May 27, 2013 – AsianScientist reports that a study from the University of Western Australia has found that the number of leukocytes in breastmilk not only changes during the course of breastfeeding, but also in response to maternal and infant infection. They recruited 21 breastfeeding mothers/babies at different stages of lactation and established the normal range of leukocytes in the milk of healthy mothers. They found that this range increased rapidly when either the mother or the baby had an infection, and returned to normal when the infection was over. The study also found that exclusive breastfeeding was associated with a higher baseline of leukocytes in breastmilk under healthy conditions, indicating the babies not exclusively breastfed not only receive lower breastmilk volumes, but also fewer leukocytes in the milk they do receive. This study was published in the journal Clinical and Translational Immunology.
April 18, 2013 – Medical News Today reports that a new study published in the journal Science Translational Medicine found that HIV-infected mothers who exclusively breastfed for more than four months had a lower risk of transmitting the virus to their babies through their milk. In the study of 950 mothers infected with HIV in Zambia, 50% stopped breastfeeding at four months and the other 50% continued breastfeeding. The babies were analyzed on a regular basis. The highest HIV concentrations were found in the breastmilk of mothers who stopped breastfeeding at four months. No differences had been noted when the milk of both groups was tested two weeks earlier. Mothers who kept breastfeeding, but not exclusively, had higher HIV concentrations in their milk than mothers who were exclusively breastfeeding. The researchers concluded that even subtle alterations in the frequency of breastfeeding can impact HIV concentrations in breastmilk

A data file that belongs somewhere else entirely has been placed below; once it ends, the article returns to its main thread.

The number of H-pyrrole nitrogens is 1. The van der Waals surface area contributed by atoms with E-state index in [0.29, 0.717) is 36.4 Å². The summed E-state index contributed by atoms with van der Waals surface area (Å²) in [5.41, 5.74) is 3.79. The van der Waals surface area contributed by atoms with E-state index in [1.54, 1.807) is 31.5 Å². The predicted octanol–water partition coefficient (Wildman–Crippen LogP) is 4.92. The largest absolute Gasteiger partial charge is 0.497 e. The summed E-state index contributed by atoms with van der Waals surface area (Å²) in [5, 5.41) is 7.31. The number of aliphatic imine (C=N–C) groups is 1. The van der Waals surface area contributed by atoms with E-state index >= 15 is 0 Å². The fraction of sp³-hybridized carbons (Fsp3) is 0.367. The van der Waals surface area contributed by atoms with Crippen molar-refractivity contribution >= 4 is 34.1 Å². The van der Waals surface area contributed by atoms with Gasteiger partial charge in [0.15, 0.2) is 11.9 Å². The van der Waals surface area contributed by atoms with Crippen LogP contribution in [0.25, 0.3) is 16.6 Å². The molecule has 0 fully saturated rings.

March 20, 2013 –The Star Online reports that Hong Kong has restricted the purchase of baby formula by visitors. Due to the melamine scandal on mainland China, many parents looked for a safer infant formula and Hong Kong became an important source. Due to scores of buyers clearing the shelves of infant formula, Hong Kong parents protested, resulting in a restriction on visitors buying formula. The side effect is that breastfeeding rates are increasing in China.
March 19, 2013 – The Guardian reports that a study published in the Archives of Disease in Childhood found that only seven in every 100,000 live births in the UK and Ireland from May 2009 to June 2010 resulted in cases of severe neonatal hypernatremia due to babies not getting enough breastmilk. All the babies admitted to the hospital were discharged within two days to two weeks and none suffered long-term damage.
Feb. 18, 2013 – Scoop reports that Pakistan’s Sindh province has passed into law the “Sindh Protection of Breastfeeding and Child Nutrition Bill 2013.” It makes clear that no commercial formula company can assert that their product is a substitute, equivalent, or superior to mother’s milk. Formula companies are required to put in bold letters on the formula can that “Mother’s milk is best for your baby and helps in preventing diarrhea and other illnesses.”
Feb. 17, 2013 – BusinessWire reports that Save the Children’s new campaign could save 830,000 babies a year. The campaign encourages all women to breastfeed their babies immediately after birth.
Jan. 20, 2013 – The Advocate reports that David Koch, a popular morning television host in Queensland, was slammed for urging breastfeeding mothers to be more discreet when breastfeeding their babies. This followed an uproar over a Queensland woman being asked to move away from a public pool and cover up when she breastfed her child.